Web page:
Australia reports first COVID death of 2021, highest daily cases

Death comes as New South Wales logged a record number of new infections, and authorities warned of more cases.

A man walks under a public health message about social distancing displayed at a shopping plaza in Sydney's city centre on July 6, 2021 [File: Loren Elliott/Reuters]

Australia has announced its first coronavirus-related death of the year as authorities in the state of New South Wales struggle to contain an outbreak of the highly infectious Delta variant.

The woman in her 90s died hours after testing positive for COVID-19, officials said on Sunday.

Hers is the first death from a locally acquired infection in Australia this year and came as NSW logged a record 77 new cases of the virus.

State Premier Gladys Berejiklian told reporters that the numbers in and around the country’s biggest city Sydney, already under a hard lockdown, are expected to rise.

“I’ll be shocked if it’s less than 100 this time tomorrow, of additional new cases,” she said.

On Saturday, there were 50 cases – the previous 2021 record high. The recent outbreak stands at 566 cases.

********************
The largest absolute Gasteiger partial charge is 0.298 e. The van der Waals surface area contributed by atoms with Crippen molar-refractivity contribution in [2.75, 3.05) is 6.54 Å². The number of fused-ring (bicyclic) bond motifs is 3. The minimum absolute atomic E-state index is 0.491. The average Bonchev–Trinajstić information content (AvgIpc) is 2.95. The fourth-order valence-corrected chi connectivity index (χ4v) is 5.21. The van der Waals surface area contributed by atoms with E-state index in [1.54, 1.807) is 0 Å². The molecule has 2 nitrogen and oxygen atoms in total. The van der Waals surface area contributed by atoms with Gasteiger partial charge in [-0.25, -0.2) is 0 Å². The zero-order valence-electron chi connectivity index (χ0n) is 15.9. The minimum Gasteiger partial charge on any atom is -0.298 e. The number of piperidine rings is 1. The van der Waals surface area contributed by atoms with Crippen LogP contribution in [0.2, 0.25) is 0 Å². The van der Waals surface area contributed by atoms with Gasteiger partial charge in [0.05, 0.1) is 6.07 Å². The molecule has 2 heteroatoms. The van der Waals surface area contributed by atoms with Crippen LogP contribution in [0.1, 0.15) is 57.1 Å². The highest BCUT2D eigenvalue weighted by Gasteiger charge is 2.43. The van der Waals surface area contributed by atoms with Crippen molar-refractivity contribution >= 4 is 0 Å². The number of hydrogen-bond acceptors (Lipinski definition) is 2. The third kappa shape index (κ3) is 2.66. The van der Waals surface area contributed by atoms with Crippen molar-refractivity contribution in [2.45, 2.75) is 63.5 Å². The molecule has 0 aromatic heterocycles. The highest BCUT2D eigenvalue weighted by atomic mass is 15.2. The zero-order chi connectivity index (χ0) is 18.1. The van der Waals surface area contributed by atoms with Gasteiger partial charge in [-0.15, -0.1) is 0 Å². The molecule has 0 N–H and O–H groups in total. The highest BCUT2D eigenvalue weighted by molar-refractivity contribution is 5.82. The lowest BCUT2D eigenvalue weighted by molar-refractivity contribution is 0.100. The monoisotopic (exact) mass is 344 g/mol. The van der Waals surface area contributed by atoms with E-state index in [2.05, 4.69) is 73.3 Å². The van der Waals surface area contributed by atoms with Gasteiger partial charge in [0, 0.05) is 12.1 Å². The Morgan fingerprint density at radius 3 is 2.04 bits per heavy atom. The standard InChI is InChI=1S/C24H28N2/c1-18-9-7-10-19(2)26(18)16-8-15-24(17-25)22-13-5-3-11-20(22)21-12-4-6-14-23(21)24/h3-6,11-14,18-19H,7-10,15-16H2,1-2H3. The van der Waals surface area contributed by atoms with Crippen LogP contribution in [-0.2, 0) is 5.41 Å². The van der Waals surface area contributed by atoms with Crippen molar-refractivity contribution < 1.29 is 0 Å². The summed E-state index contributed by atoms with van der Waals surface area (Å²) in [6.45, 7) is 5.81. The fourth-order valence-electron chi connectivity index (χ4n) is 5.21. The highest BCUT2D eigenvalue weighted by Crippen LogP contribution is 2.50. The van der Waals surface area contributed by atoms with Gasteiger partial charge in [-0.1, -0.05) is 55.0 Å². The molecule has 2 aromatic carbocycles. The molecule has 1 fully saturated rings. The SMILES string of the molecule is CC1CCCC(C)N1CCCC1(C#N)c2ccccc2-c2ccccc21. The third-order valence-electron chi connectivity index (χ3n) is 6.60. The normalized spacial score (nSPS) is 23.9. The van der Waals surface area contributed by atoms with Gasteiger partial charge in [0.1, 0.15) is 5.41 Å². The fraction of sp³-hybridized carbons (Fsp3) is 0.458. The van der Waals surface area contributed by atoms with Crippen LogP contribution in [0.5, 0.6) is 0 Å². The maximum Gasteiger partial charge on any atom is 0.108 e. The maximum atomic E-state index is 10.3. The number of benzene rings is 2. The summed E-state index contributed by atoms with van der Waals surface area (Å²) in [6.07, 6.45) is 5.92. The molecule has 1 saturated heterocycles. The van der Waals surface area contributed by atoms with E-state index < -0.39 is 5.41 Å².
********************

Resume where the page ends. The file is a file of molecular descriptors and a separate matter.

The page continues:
Of Sunday’s cases, 33 were people who had spent time in the community while they were infectious, raising the likelihood that the three-week lockdown of more than five million people in Sydney and surroundings will be extended.

“Given where we’re at and given the lockdown was supposed to be lifted on Friday, everybody can tell it’s highly unlikely at this stage,” Berejiklian said.

There are 52 cases in hospital, or about one in 10 people infected in the current outbreak. Fifteen people are in intensive care, five require ventilation.

Australia has fared much better than many other developed countries in keeping its COVID-19 numbers relatively low, seeing just more than 31,000 cases since the start of the pandemic and 911 deaths.

The vaccination rollout, however, has been sluggish due to supply constraints and changing medical advice for its mainstay AstraZeneca shots.

Vaccines are now available only to people above 40 and groups at risk either due to their health or exposure to the virus at work.

Of those hospitalised in Sydney, 11 are below the age of 35 and more than three-quarters of the patients have not had any doses, health authorities said.

Source: News Agencies